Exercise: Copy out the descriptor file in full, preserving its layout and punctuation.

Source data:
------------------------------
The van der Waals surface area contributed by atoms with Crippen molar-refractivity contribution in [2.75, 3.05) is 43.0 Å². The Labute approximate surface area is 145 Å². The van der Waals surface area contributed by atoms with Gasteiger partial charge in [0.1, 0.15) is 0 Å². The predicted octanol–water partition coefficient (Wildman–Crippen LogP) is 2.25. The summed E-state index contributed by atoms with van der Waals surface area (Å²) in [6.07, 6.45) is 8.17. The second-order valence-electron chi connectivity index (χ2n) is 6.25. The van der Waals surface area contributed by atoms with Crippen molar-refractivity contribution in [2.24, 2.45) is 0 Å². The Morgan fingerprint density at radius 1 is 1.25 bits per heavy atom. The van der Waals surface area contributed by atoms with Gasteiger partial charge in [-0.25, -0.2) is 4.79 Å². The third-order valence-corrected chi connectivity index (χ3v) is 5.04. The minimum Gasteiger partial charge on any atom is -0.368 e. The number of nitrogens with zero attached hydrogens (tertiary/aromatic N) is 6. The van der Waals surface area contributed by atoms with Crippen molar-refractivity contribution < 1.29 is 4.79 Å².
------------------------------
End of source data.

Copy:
The van der Waals surface area contributed by atoms with Crippen molar-refractivity contribution in [2.75, 3.05) is 43.0 Å². The Labute approximate surface area is 145 Å². The van der Waals surface area contributed by atoms with Gasteiger partial charge in [0.1, 0.15) is 0 Å². The predicted octanol–water partition coefficient (Wildman–Crippen LogP) is 2.25. The summed E-state index contributed by atoms with van der Waals surface area (Å²) in [6.07, 6.45) is 8.17. The second-order valence-electron chi connectivity index (χ2n) is 6.25. The van der Waals surface area contributed by atoms with Crippen molar-refractivity contribution in [2.24, 2.45) is 0 Å². The Morgan fingerprint density at radius 1 is 1.25 bits per heavy atom. The van der Waals surface area contributed by atoms with Gasteiger partial charge in [-0.25, -0.2) is 4.79 Å². The third-order valence-corrected chi connectivity index (χ3v) is 5.04. The minimum Gasteiger partial charge on any atom is -0.368 e. The number of nitrogens with zero attached hydrogens (tertiary/aromatic N) is 6. The van der Waals surface area contributed by atoms with Crippen molar-refractivity contribution < 1.29 is 4.79 Å².